In addition, “Zvezda” in every way popularizes work by the authoress Akhmatova, whose literary and socio-political physiognomy has been known to Soviet people for a long, long time. Akhmatova is a typical exponent of empty, frivolous poetry that is alien to our people. Permeated by the scent of pessimism and decay, redolent of old-fashioned salon poetry, frozen in the positions of bourgeois-aristocratic aestheticism and decadence – “art for art’s sake” – not wanting to progress forward with our people, her verses cause damage to the upbringing of our youth and cannot be tolerated in Soviet literature.

Giving Zoshchenko and Akhmatova active roles in the magazine, undoubtedly, brought in elements of ideological disorder and disorganization amongst writers in Leningrad. In the magazine there began to appear works cultivating a spirit of servility, uncharacteristic of the Soviet people, before the current bourgeois culture of the West. There began to be published works penetrated with depression, pessimism, and disillusionment with life (verses by Sadofeva and Komissarova in issue #1 of 1946 etc.). Publishing these works, the editorial staff aggravated their mistakes and, even more, degraded the ideological level of the magazine.

Tolerating the penetration into the magazine of works alien in ideological attitude, the editorial staff also lowered the standards for artistic quality in publishing literary material. The paper began to be filled with unedifying plays and stories (“The Way of Time” by Jagdfeld, “Swan Lake” by Stein). Such carelessness in the choice of materials for publication resulted in a deterioration of the artistic level of the magazine.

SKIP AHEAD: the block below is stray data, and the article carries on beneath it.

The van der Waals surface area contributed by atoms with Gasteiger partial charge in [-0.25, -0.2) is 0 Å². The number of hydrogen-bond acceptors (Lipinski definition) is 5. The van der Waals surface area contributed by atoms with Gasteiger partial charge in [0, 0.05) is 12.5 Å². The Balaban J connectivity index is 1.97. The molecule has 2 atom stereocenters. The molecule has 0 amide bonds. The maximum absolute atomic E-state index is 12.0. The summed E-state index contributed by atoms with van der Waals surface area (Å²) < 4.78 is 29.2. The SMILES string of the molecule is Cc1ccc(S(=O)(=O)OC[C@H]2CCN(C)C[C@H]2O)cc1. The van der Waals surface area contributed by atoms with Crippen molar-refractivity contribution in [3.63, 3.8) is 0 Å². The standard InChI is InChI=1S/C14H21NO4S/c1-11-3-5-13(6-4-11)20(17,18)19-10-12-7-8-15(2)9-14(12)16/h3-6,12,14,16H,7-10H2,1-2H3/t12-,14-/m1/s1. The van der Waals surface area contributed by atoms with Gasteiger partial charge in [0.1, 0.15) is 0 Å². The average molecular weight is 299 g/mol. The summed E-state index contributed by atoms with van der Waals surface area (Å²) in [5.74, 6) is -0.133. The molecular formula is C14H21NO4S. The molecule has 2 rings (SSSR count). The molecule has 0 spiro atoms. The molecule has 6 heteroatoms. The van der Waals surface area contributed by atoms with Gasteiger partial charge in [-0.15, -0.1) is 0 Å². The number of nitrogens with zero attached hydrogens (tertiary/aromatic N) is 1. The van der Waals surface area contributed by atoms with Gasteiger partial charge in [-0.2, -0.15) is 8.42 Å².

The Central Committee notes that “Leningrad” magazine is directed particularly badly, as it constantly offered its pages to the vulgar and slanderous statements of Zoshchenko and to the vapid and apolitical verses of Akhmatova. Like the editorial staff of “Zvezda,” the editorial staff of “Leningrad” magazine permitted gross errors, publishing a series of works that were permeated with a spirit of cringing servility before everything foreign. The magazine printed a number of erroneous works (“An Event over Berlin” by Varshavsky and Rest, “On Picket Duty” by Slonimsky). In the poem “The Return of Onegin” by Khazin, in the guise of literary parody, there was made a libel against contemporary Leningrad. In “Leningrad” magazine they publish mainly insipid, low-grade literary materials.